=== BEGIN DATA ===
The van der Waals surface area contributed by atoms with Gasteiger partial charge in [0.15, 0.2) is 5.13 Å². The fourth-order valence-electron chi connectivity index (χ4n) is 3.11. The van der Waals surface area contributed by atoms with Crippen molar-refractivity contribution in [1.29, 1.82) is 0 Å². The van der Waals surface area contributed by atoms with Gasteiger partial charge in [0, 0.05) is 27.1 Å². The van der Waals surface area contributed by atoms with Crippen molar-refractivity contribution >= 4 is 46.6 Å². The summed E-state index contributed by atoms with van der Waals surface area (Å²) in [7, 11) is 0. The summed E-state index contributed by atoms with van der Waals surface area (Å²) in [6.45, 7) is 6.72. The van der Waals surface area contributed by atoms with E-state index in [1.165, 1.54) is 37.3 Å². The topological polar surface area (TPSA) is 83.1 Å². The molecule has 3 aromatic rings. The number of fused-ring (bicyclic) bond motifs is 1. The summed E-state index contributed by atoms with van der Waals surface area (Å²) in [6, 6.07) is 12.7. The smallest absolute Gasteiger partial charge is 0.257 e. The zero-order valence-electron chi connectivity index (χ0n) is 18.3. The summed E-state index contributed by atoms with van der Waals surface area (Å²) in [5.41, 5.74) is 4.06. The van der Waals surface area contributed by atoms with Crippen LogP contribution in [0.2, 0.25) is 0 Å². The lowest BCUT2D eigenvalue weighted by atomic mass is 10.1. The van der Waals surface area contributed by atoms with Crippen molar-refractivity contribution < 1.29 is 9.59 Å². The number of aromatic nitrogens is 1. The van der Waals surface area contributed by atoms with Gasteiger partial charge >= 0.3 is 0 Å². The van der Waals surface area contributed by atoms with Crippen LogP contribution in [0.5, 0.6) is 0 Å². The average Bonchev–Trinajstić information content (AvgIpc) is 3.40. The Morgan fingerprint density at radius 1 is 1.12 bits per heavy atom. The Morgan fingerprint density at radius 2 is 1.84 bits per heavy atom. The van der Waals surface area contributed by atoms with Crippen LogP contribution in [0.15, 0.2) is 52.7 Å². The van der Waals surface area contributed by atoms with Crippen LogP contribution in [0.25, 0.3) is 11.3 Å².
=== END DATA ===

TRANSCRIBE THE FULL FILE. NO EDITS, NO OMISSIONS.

The van der Waals surface area contributed by atoms with Gasteiger partial charge in [0.15, 0.2) is 5.13 Å². The fourth-order valence-electron chi connectivity index (χ4n) is 3.11. The van der Waals surface area contributed by atoms with Crippen molar-refractivity contribution in [1.29, 1.82) is 0 Å². The van der Waals surface area contributed by atoms with Gasteiger partial charge in [0, 0.05) is 27.1 Å². The van der Waals surface area contributed by atoms with Crippen molar-refractivity contribution >= 4 is 46.6 Å². The summed E-state index contributed by atoms with van der Waals surface area (Å²) in [7, 11) is 0. The summed E-state index contributed by atoms with van der Waals surface area (Å²) in [6.45, 7) is 6.72. The van der Waals surface area contributed by atoms with E-state index in [1.165, 1.54) is 37.3 Å². The topological polar surface area (TPSA) is 83.1 Å². The molecule has 3 aromatic rings. The number of fused-ring (bicyclic) bond motifs is 1. The summed E-state index contributed by atoms with van der Waals surface area (Å²) in [6, 6.07) is 12.7. The smallest absolute Gasteiger partial charge is 0.257 e. The zero-order valence-electron chi connectivity index (χ0n) is 18.3. The summed E-state index contributed by atoms with van der Waals surface area (Å²) in [5.41, 5.74) is 4.06. The van der Waals surface area contributed by atoms with Crippen LogP contribution in [0.2, 0.25) is 0 Å². The lowest BCUT2D eigenvalue weighted by atomic mass is 10.1. The van der Waals surface area contributed by atoms with Crippen molar-refractivity contribution < 1.29 is 9.59 Å². The number of aromatic nitrogens is 1. The van der Waals surface area contributed by atoms with Gasteiger partial charge >= 0.3 is 0 Å². The van der Waals surface area contributed by atoms with Crippen LogP contribution in [0.5, 0.6) is 0 Å². The average Bonchev–Trinajstić information content (AvgIpc) is 3.40. The Morgan fingerprint density at radius 1 is 1.12 bits per heavy atom. The Morgan fingerprint density at radius 2 is 1.84 bits per heavy atom. The van der Waals surface area contributed by atoms with Crippen LogP contribution in [0.15, 0.2) is 52.7 Å². The van der Waals surface area contributed by atoms with Crippen LogP contribution in [0.25, 0.3) is 11.3 Å².